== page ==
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The Association of Corporate Counsel (ACC) is the world's largest organization serving the professional and business interests of attorneys who practice in the legal departments of corporations, associations, nonprofits and other private-sector organizations around the globe.

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Court’s decision means in-house counsel will continue to face ambiguity when and how attorney-client privilege is applied for dual-purpose communications.

Washington – The Association of Corporate Counsel (ACC) today issued the below statement in response to the U.S Supreme Court’s decision to dismiss the In re Grand Jury case.  This was the first case in 40 years to take on the issue of attorney-client privilege. ACC, along with the U.S. Chamber of Commerce, filed an amicus brief in support of the “significant purpose” test for dual purpose communications.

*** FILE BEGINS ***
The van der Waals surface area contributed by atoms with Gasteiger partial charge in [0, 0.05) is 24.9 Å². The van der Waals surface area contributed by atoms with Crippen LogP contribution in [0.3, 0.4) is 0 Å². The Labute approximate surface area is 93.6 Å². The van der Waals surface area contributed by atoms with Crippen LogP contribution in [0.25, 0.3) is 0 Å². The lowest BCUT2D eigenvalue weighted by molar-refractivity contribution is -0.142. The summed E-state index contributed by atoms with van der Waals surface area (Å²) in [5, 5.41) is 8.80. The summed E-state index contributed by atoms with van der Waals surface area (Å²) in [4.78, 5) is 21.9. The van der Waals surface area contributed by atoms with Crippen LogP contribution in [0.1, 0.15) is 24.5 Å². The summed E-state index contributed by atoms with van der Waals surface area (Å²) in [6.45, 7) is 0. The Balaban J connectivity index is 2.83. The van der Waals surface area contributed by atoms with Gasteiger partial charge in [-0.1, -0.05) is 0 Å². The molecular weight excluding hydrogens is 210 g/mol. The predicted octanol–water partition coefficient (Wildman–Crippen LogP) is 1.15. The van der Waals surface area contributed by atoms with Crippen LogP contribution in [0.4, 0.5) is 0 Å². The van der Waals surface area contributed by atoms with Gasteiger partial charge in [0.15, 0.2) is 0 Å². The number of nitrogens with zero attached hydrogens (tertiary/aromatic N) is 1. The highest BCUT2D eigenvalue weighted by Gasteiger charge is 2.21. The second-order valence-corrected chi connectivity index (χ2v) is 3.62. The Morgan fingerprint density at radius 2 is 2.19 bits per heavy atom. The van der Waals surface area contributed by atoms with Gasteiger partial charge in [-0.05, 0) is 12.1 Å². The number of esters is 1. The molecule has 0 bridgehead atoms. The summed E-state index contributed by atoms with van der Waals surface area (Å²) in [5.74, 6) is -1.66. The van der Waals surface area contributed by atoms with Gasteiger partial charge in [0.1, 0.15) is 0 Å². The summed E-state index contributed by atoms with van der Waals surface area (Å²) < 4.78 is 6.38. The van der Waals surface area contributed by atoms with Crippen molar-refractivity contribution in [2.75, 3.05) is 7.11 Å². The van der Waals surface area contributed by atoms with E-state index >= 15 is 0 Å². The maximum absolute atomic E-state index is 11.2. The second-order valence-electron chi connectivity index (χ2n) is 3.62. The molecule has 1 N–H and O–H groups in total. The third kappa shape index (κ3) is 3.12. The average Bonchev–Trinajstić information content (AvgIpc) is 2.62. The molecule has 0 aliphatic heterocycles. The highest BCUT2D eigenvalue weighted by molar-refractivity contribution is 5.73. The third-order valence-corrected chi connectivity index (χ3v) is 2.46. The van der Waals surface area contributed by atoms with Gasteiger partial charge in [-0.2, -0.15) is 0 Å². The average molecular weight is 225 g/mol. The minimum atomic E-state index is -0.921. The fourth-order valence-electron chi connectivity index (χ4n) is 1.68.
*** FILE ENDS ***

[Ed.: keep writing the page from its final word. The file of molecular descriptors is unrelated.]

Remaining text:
“The Association of Corporate Counsel (ACC) is disappointed in the U.S. Supreme Court’s decision today to dismiss In re Grand Jury as improvidently granted,” said Susanna McDonald, vice president and CLO at ACC. “Without guidance from the Supreme Court, the legal landscape for dual purpose communications remains murky. In-house counsel routinely engage in communications that have both legal and business purposes that cannot easily be untangled. Because the circuit courts are split over which test should be used to determine privilege in these situations, in-house counsel are left wondering what test will apply when so many transactions are across state borders and many companies have operations in multiple states.

“In-house counsel need clarity on how all courts will view their client communications so that they can provide the best possible legal advice while also fulfilling their role as a strategic business partner,” continued McDonald. “The dismissal of In re Grand Jury is a missed opportunity to provide them needed clarity.”



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